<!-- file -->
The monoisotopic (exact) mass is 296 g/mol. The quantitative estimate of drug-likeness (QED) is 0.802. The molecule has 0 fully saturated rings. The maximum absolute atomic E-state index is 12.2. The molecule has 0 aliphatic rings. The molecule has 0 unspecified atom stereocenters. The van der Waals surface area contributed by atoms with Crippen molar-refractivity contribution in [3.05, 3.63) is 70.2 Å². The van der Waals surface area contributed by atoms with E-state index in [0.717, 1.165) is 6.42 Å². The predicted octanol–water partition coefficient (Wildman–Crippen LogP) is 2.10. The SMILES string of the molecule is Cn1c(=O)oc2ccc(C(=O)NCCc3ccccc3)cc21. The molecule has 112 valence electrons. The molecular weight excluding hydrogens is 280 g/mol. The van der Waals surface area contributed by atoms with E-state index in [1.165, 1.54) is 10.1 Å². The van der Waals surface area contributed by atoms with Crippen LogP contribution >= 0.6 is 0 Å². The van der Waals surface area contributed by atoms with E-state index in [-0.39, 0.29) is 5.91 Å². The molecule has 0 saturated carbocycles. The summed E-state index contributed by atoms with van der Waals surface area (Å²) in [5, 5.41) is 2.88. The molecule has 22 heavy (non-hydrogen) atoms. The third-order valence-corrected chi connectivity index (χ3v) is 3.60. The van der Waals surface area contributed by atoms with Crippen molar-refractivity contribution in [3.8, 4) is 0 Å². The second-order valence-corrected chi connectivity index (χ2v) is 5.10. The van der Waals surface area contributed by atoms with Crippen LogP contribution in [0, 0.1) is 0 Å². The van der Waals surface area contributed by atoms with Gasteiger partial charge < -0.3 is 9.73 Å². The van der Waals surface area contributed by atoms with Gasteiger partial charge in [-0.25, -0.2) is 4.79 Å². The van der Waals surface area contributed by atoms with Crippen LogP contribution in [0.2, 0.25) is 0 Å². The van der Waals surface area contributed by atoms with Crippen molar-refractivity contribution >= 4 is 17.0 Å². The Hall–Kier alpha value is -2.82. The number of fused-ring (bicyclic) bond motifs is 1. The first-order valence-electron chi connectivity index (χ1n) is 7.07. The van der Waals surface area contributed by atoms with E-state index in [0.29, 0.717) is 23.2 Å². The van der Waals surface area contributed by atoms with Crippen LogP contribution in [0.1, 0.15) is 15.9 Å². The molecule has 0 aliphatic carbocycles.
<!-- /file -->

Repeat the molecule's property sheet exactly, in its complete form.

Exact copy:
The monoisotopic (exact) mass is 296 g/mol. The quantitative estimate of drug-likeness (QED) is 0.802. The molecule has 0 fully saturated rings. The maximum absolute atomic E-state index is 12.2. The molecule has 0 aliphatic rings. The molecule has 0 unspecified atom stereocenters. The van der Waals surface area contributed by atoms with Crippen molar-refractivity contribution in [3.05, 3.63) is 70.2 Å². The van der Waals surface area contributed by atoms with E-state index in [0.717, 1.165) is 6.42 Å². The predicted octanol–water partition coefficient (Wildman–Crippen LogP) is 2.10. The SMILES string of the molecule is Cn1c(=O)oc2ccc(C(=O)NCCc3ccccc3)cc21. The molecule has 112 valence electrons. The molecular weight excluding hydrogens is 280 g/mol. The van der Waals surface area contributed by atoms with E-state index in [1.165, 1.54) is 10.1 Å². The van der Waals surface area contributed by atoms with Crippen LogP contribution >= 0.6 is 0 Å². The van der Waals surface area contributed by atoms with E-state index in [-0.39, 0.29) is 5.91 Å². The molecule has 0 saturated carbocycles. The summed E-state index contributed by atoms with van der Waals surface area (Å²) in [5, 5.41) is 2.88. The molecule has 22 heavy (non-hydrogen) atoms. The third-order valence-corrected chi connectivity index (χ3v) is 3.60. The van der Waals surface area contributed by atoms with Crippen molar-refractivity contribution in [3.8, 4) is 0 Å². The second-order valence-corrected chi connectivity index (χ2v) is 5.10. The van der Waals surface area contributed by atoms with Crippen LogP contribution in [0, 0.1) is 0 Å². The van der Waals surface area contributed by atoms with Gasteiger partial charge < -0.3 is 9.73 Å². The van der Waals surface area contributed by atoms with Gasteiger partial charge in [-0.25, -0.2) is 4.79 Å². The van der Waals surface area contributed by atoms with Crippen LogP contribution in [0.2, 0.25) is 0 Å². The van der Waals surface area contributed by atoms with Crippen molar-refractivity contribution >= 4 is 17.0 Å². The Hall–Kier alpha value is -2.82. The number of fused-ring (bicyclic) bond motifs is 1. The first-order valence-electron chi connectivity index (χ1n) is 7.07. The van der Waals surface area contributed by atoms with E-state index in [0.29, 0.717) is 23.2 Å². The van der Waals surface area contributed by atoms with Crippen LogP contribution in [0.1, 0.15) is 15.9 Å². The molecule has 0 aliphatic carbocycles.